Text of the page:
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AIDS Care. 2019 Dec 19:1-9. doi: 10.1080/09540121.2019.1703892. [Epub ahead of print]

Sociodemographic factors affecting viral load suppression among people living with HIV in South Carolina.

Author information

1
Department of Social and Public Health, College of Health Sciences and Professions, Ohio University, Athens, OH, USA.
2
South Carolina SmartState Center for Healthcare Quality, Arnold School of Public Health, University of South Carolina, Columbia, SC, USA.
3
Department of Epidemiology and Biostatistics, Arnold School of Public Health, University of South Carolina, Columbia, SC, USA.
4
Department of Health Promotion, Education, and Behavior, Arnold School of Public Health, University of South Carolina, Columbia, SC, USA.
5
Atrium Healthcare, Charlotte, NC, USA.
6
William Preston Turner School of Nursing, Lander University, Greenwood, SC, USA.
7
Department of Health Services Policy and Management, Arnold School of Public Health, University of South Carolina, Columbia, SC, USA.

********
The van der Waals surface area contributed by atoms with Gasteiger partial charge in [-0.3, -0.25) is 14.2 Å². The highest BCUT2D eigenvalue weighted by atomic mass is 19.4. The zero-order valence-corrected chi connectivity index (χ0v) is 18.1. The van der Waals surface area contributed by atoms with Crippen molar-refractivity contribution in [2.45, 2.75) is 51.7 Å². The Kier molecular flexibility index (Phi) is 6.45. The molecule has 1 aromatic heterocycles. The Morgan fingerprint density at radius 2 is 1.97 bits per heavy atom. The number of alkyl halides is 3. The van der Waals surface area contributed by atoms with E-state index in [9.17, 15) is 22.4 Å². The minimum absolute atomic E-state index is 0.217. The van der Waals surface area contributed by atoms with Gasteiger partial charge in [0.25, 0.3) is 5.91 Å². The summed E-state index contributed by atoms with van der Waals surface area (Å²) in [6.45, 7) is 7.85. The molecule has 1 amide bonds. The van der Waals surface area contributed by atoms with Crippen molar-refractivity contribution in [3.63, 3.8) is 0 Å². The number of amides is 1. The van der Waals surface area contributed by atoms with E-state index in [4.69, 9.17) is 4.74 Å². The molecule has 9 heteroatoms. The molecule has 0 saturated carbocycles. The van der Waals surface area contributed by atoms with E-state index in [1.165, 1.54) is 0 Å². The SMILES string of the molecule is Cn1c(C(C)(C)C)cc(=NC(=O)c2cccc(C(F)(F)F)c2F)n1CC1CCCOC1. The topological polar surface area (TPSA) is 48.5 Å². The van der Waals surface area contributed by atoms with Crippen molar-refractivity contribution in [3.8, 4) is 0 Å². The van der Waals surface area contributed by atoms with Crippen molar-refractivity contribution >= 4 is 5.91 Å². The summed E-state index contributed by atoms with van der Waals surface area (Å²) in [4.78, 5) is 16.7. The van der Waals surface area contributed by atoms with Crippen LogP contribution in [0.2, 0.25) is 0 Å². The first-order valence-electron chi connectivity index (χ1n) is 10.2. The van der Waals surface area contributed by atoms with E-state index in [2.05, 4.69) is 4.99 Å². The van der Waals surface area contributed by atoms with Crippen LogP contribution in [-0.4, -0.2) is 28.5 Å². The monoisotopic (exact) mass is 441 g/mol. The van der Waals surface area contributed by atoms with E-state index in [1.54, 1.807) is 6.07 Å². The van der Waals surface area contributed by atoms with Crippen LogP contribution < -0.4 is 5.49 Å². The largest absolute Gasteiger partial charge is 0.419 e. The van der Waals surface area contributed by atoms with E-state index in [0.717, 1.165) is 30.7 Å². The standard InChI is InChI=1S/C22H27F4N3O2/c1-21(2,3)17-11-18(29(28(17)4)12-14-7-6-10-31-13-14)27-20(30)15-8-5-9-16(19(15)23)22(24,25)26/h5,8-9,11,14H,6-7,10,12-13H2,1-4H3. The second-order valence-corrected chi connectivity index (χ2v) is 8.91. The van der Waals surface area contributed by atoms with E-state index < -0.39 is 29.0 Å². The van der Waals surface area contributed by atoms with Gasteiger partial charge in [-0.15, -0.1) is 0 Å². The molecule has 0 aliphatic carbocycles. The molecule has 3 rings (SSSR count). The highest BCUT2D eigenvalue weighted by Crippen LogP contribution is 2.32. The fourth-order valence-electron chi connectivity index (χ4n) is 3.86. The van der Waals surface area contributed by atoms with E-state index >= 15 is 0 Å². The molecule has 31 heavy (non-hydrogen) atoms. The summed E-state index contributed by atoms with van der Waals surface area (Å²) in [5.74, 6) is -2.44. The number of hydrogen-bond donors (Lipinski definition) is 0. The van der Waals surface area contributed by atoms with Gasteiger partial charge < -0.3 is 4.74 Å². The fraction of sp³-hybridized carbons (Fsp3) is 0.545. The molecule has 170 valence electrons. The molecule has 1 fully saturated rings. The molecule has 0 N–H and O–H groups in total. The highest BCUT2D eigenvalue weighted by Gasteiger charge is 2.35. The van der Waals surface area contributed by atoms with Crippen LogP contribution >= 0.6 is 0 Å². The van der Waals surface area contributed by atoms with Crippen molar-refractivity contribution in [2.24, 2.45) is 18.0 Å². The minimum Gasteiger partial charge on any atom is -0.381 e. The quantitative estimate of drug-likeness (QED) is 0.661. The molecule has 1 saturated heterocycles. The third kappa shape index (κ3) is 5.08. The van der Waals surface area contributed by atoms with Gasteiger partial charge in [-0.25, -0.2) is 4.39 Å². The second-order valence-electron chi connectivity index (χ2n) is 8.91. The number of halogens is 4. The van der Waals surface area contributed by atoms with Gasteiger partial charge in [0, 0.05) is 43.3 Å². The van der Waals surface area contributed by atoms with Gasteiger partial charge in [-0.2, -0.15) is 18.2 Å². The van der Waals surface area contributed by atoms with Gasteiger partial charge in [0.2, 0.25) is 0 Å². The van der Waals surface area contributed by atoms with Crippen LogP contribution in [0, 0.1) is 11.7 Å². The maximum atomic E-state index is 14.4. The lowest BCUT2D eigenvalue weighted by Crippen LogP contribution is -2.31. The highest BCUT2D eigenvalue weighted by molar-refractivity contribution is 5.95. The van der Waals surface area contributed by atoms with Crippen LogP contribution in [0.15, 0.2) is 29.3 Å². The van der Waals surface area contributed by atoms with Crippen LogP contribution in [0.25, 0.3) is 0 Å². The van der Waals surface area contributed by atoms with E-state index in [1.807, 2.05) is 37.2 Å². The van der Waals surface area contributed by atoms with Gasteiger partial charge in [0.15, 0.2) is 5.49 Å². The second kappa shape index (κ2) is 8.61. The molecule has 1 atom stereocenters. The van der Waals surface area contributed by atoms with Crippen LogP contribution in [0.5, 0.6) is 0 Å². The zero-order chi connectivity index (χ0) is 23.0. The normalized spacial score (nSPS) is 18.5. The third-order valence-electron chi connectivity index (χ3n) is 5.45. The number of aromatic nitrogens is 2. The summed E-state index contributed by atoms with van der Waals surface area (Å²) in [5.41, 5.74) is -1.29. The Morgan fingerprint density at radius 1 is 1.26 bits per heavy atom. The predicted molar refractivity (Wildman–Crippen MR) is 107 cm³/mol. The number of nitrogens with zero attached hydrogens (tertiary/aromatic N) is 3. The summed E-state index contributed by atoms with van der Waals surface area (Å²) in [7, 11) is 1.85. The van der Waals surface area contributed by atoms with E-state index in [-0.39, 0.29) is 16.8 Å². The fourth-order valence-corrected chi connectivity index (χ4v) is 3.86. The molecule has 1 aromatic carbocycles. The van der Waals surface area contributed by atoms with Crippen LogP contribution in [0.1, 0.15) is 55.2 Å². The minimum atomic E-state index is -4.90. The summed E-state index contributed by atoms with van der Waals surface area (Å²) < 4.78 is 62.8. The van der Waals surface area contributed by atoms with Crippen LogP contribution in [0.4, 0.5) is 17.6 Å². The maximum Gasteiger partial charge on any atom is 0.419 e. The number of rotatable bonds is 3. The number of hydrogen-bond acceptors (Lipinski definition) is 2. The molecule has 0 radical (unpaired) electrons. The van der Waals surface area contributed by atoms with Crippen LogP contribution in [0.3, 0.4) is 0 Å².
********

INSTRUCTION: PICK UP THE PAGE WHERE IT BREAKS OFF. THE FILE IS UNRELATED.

Abstract

Adherence to antiretroviral therapy (ART) enables people living with HIV (PLWH) to reach and maintain viral suppression. As viral suppression significantly reduces risk for secondary transmission, this study aimed to examine sociodemographic factors associated with viral suppression among PLWH in South Carolina (SC). We analyzed cross-sectional data collected from 342 PLWH receiving HIV care from a large clinic in SC and provided complete information on most recent viral load, ART adherence, and sociodemographic factors. Bivariate analysis examined associations between key variables, and logistic regression was used to calculate the odds of viral suppression among select sociodemographic groups and adherence levels. Results indicated that approximately 82% of participants reported achieving viral suppression. PLWH who were older, male, and employed full-time had higher odds of being virally suppressed compared to those who were younger, female, and unemployed. PLWH with medium (adjusted Odds Ratio [aOR]: 3.79; 95% CI: 1.15-12.48) and high (aOR: 3.51; 95% CI: 1.21-10.24) levels of adherence were more likely to report viral suppression than those with low adherence. Targeted interventions are warranted for groups at-risk of low ART adherence, and healthcare providers should also be aware of contextual factors that serve as barriers to adherence for PLWH.

KEYWORDS:

HIV; adherence; sociodemographic; viral suppression

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